Henri Nouwen once said, “Why, O Lord, is it so hard for me to keep my heart directed toward you? Why does my mind wander off in so many directions, and why does my heart desire the things that lead me astray? Let me sense your presence in the midst of my turmoil. Take my tired body, my confused mind, and my restless soul into your arms and give me rest, simple quiet rest.” Rest is the discipline of honoring our humanity and deep need for rest by integrating rhythms of rest into our lives each day, week, month, and year. 

When God was creating the world, he created and blessed rest. “By the seventh day God had finished the work he had been doing; so on the seventh day he rested from all his work. Then God blessed the seventh day and made it holy, because on it he rested from all the work of creating that he had done.” (Genesis 2:2). God made rest holy, a sacred rhythm that He is inviting us into. As human beings it is vital to our growth, inner peace, and true joy to live with intentional rhythms of rest in our lives. When we ignore the importance of incorporating rhythms of rest into our lives we feel frazzled, stressed, and on edge. When we establish rhythms of rest in our lives, we become emotionally, spiritually, and mentaly healthier people.


After Queen Jezebel threatened to kill him, Elijah fled into the wilderness (1 Kings 19). Elijah begins to complain that he has been zealous for the Lord and now he’s all alone. He literally wishes that he would die. Translation: He’s physically, spiritually, and mentally exhausted and his vision of what’s happening around him and to him is skewed by this exhaustion. We often skip right to the scene when Elijah hears the voice of God tell him that he is not in fact alone because God has a grand plan that includes thousands of people and even a few kings. However, Elijah has to do something before he can hear this word from God: he sleeps, he eats, he goes for a long walk. Sometimes the challenges in our lives are so insurmountable that we feel like our very lives are on the line. …but sometimes we just need a nap, a meal, and some exercise to help us see things as they really are or apprehend what comes next.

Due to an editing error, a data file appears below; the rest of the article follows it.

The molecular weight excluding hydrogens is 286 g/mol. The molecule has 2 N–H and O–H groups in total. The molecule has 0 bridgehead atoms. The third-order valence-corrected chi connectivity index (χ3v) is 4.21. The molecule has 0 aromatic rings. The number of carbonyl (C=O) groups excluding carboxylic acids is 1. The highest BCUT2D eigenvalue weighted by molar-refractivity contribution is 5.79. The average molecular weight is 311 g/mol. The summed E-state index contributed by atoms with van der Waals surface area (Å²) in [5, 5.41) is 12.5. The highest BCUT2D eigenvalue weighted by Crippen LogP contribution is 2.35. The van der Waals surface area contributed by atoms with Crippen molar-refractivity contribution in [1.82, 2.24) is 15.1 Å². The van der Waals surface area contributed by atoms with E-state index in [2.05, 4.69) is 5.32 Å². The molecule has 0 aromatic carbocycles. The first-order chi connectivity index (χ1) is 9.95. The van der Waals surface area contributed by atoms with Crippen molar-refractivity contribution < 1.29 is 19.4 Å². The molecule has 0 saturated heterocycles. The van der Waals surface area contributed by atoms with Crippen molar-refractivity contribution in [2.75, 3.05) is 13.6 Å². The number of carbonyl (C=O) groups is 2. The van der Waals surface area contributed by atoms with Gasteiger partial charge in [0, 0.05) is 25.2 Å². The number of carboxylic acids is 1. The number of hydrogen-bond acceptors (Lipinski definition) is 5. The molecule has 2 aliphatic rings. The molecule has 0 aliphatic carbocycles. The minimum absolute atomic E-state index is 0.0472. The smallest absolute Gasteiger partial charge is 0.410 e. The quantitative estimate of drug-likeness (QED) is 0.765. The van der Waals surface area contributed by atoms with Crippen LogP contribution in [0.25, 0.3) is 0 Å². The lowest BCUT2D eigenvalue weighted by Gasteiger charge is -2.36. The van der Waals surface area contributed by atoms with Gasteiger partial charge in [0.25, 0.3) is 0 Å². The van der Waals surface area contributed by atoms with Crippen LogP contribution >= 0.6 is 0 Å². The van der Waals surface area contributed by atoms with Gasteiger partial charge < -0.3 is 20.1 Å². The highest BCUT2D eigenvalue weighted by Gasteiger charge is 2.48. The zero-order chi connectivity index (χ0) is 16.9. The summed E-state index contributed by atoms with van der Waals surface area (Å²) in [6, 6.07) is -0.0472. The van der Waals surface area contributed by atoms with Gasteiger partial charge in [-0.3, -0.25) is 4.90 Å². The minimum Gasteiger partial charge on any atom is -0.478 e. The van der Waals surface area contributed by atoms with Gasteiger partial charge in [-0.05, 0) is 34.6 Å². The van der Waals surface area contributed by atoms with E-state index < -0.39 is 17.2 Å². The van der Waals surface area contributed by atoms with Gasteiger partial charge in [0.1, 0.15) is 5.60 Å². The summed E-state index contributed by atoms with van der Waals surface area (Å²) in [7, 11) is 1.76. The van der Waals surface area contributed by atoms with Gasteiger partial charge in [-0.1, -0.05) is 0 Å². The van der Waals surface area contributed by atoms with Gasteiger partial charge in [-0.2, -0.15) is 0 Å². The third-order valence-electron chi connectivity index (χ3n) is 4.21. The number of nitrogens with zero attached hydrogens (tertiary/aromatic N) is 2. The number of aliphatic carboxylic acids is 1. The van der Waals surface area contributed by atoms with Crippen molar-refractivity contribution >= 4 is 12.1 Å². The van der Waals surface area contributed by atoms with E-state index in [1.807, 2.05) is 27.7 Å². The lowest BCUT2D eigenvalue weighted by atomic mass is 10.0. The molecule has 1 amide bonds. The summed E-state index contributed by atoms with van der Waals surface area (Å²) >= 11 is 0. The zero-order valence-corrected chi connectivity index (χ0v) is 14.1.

Recognizing the vitality and importance of rest rhythms in our lives brings a greater wholeness and healing to us. Simply put, rest is a choice we need to make. Rest is sacred, holy, celebrated, and even commanded by God. In our society today none of those definitions ring true when it comes to rest. Busyness, hurry, and productivity are celebrated in our culture; it’s truly counter-cultural for us to rest and to be.


The “how” is learning to retrain our way of thinking and recognizing the need our bodies and minds have for rest. Confessing our need for rest, our need to unplug, to recharge and reconnect with God, with ourselves, with our families and with nature is vital to becoming whole. This practice begins with asking four key questions:

Physical Rest: What does rest for my body mean?

  • Sleeping a full 8 hours on the weekend or taking a nap
  • Taking a break from work
  • Eating a snack or a meal
  • Working out, walking, hiking, running, biking, lifting weights, kayaking, etc.

Soul Rest: What does rest for my soul mean?

  • Taking a walk by yourself or with a person of peace in your life
  • Sitting and being fully present to a loved one for 20 minutes as you chat about something true, honorable, just, pure, lovely, commendable, excellent, and worthy of praise
  • Music, art, books, theatre, and movies that lift your soul

Mental Rest: What does rest for my mind mean?

  • Unplugging from technology
  • Abstinence from draining tasks like taxes, checkbooks, errands, or intellectual activities that you don’t enjoy

Rhythms of Rest: What is a good rhythm of rest that incorporates all three types of rest daily or weekly?


Look at the flow or rhythm of your life, just the daily and the weekly parts for this first step. Look for spaces where you can practice true rest, pockets of time that you can thoughtfully and intentionally set aside to practice incorporating rest into your life. Choose a time when you can find rest daily and a time you can find it weekly.


Soul Keeping: Caring For the Most Important Part of You by John Ortberg
Rest: Living in Sabbath Simplicity by Keri Wyatt Kent